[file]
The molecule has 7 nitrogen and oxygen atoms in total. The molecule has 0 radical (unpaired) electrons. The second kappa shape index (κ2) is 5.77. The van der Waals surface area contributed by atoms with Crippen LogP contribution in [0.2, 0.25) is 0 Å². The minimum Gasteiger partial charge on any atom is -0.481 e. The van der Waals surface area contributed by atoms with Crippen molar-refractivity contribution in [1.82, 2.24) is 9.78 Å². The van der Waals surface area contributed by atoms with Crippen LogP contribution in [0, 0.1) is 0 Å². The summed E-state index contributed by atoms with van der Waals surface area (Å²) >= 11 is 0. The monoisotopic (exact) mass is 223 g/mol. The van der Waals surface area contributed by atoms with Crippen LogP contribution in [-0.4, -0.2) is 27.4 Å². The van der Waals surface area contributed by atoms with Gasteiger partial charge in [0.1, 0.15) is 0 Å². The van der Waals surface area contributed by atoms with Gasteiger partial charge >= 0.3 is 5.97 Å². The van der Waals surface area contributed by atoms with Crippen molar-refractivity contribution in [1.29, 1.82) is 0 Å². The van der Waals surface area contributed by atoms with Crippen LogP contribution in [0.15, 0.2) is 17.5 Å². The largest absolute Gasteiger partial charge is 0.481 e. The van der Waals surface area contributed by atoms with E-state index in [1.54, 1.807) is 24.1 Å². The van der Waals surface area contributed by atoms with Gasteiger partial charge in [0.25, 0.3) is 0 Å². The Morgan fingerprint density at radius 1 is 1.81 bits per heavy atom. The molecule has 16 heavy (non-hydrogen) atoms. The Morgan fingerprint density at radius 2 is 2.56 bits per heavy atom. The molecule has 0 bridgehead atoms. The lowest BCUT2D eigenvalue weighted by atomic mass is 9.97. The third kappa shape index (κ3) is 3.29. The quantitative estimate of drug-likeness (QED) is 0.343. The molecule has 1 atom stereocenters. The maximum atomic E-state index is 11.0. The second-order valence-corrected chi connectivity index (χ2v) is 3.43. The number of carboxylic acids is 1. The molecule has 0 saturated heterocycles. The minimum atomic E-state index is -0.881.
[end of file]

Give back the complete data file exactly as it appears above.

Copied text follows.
The molecule has 7 nitrogen and oxygen atoms in total. The molecule has 0 radical (unpaired) electrons. The second kappa shape index (κ2) is 5.77. The van der Waals surface area contributed by atoms with Crippen LogP contribution in [0.2, 0.25) is 0 Å². The minimum Gasteiger partial charge on any atom is -0.481 e. The van der Waals surface area contributed by atoms with Crippen molar-refractivity contribution in [1.82, 2.24) is 9.78 Å². The van der Waals surface area contributed by atoms with Crippen LogP contribution in [0, 0.1) is 0 Å². The summed E-state index contributed by atoms with van der Waals surface area (Å²) >= 11 is 0. The monoisotopic (exact) mass is 223 g/mol. The van der Waals surface area contributed by atoms with Crippen LogP contribution in [-0.4, -0.2) is 27.4 Å². The van der Waals surface area contributed by atoms with Gasteiger partial charge in [0.1, 0.15) is 0 Å². The van der Waals surface area contributed by atoms with Gasteiger partial charge >= 0.3 is 5.97 Å². The van der Waals surface area contributed by atoms with Crippen molar-refractivity contribution in [1.29, 1.82) is 0 Å². The van der Waals surface area contributed by atoms with Crippen LogP contribution in [0.15, 0.2) is 17.5 Å². The largest absolute Gasteiger partial charge is 0.481 e. The van der Waals surface area contributed by atoms with E-state index in [1.54, 1.807) is 24.1 Å². The van der Waals surface area contributed by atoms with Gasteiger partial charge in [0.25, 0.3) is 0 Å². The Morgan fingerprint density at radius 1 is 1.81 bits per heavy atom. The molecule has 16 heavy (non-hydrogen) atoms. The Morgan fingerprint density at radius 2 is 2.56 bits per heavy atom. The molecule has 0 bridgehead atoms. The lowest BCUT2D eigenvalue weighted by atomic mass is 9.97. The third kappa shape index (κ3) is 3.29. The quantitative estimate of drug-likeness (QED) is 0.343. The molecule has 1 atom stereocenters. The maximum atomic E-state index is 11.0. The second-order valence-corrected chi connectivity index (χ2v) is 3.43. The number of carboxylic acids is 1. The molecule has 0 saturated heterocycles. The minimum atomic E-state index is -0.881.